Not all Christmas carols are created equal – and no, not just in that some are more popular than others. Carols, those which are still popularly sung and played throughout the festive season even by the secular among us, are small snapshots of the past of our country, its traditions and cultural roots. And few carols have a history as wild as ‘God Rest Ye Merry Gentlemen’.
It’s mentioned in Dickens’ 1843 A Christmas Carol – it’s, you know, the Christmas carol. “…at the first sound of ‘God bless you, merry gentlemen! May nothing you dismay!’, Scrooge seized the ruler with such energy of action that the singer fled in terror, leaving the keyhole to the fog and even more congenial frost.” That’s pretty cool. The earliest broadsheets for the carol are older than the United States of America, the rubber and the sandwich. That’s only it in print – the song itself likely originated in the 16th Century at the very latest. People were singing this song on the same earth as Galileo and Da Vinci, and while a German mapmaker made the very first globe.
But there’s more to this song than its history – its lyrics and their origin are metal as anything. It’s pretty much the only mainstream Christmas carol I can think of that mentions Satan in the first verse. It was my favourite as a child, partly for that self-same reason. Something quite cool, though, is how its title has become progressively mis-punctuated. ‘Rest’ in the 16th and 17th Centuries meant to remain or stay the same, so the title should be ‘God Rest You Merry, Gentlemen’ and not the ‘God Rest You, Merry Gentlemen’ we now tend to see. Also, yes, ‘you’ – we want to say ‘ye’ because it sounds suitably old fashioned, but that was added later as a sort of pseudo-archanism. Even the original 16th Century version had ‘you’ instead.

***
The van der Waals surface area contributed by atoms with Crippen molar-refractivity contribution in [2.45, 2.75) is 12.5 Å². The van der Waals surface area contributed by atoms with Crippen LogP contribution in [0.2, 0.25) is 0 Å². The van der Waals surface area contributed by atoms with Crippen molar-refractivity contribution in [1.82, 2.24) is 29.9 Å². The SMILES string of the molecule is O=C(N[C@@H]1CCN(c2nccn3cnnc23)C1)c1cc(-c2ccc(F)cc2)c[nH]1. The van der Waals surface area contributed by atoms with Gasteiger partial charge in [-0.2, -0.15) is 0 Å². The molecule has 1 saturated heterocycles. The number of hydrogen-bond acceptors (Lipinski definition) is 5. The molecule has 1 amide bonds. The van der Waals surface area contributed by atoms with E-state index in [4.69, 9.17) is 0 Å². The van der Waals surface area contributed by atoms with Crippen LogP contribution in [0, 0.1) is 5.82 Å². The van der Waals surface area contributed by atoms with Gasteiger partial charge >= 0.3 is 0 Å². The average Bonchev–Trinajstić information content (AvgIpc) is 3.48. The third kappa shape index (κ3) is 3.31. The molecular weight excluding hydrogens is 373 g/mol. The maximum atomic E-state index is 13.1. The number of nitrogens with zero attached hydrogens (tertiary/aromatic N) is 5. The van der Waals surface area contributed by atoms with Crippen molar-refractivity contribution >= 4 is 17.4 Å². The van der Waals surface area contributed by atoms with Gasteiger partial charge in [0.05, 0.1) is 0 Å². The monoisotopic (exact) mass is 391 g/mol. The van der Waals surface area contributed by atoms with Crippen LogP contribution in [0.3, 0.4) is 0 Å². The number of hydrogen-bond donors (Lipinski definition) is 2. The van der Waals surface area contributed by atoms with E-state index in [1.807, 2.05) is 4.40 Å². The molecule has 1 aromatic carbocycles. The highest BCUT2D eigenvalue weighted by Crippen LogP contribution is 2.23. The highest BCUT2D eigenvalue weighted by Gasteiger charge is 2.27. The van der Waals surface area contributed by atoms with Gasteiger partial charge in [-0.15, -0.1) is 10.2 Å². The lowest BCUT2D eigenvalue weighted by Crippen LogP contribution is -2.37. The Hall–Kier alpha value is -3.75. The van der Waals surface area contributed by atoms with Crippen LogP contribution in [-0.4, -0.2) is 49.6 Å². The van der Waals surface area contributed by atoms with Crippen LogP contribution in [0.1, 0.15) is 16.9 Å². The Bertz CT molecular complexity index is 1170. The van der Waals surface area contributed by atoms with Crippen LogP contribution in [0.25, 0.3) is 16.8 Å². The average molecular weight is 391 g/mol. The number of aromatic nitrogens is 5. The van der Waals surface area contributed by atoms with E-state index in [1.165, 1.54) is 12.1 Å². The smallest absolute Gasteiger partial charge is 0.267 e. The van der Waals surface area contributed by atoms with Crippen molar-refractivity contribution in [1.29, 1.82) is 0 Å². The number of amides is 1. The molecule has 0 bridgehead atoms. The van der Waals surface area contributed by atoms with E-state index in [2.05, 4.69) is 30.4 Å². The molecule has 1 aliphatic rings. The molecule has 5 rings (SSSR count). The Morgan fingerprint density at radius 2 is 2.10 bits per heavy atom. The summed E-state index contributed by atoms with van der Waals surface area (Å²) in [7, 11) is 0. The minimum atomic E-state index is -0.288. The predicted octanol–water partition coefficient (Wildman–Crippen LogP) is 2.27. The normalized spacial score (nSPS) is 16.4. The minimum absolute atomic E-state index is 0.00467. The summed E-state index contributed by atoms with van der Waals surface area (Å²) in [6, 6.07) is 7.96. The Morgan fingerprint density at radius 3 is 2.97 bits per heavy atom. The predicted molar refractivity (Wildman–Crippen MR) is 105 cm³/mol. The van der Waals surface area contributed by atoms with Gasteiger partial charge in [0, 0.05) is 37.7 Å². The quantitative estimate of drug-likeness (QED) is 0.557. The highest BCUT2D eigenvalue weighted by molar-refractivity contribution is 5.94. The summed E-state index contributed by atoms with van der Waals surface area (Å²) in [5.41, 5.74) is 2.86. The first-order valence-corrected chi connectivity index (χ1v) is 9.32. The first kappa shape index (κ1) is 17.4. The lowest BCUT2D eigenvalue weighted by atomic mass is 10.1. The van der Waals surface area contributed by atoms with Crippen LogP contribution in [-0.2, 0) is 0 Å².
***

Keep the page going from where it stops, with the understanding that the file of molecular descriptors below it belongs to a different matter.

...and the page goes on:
The song is boomingly coral, deep and rumbling like thunder. For all that it wishes listeners ‘tidings of comfort and joy’, it sounds so utterly dark and somber. It’s creation was a reaction of churchgoers, who in the 15th Century had little choice in their latin songs of worship and so created their own, telling the story in a similar style if with lyrics less oppressive than the hymns of the choir.
It is a festive song with the weight of a congregation behind it – it’s lyrics are positive and upbeat, celebrating the joy of the season, but it resonates with depth and history. For a traditional track for the season, you can do no better.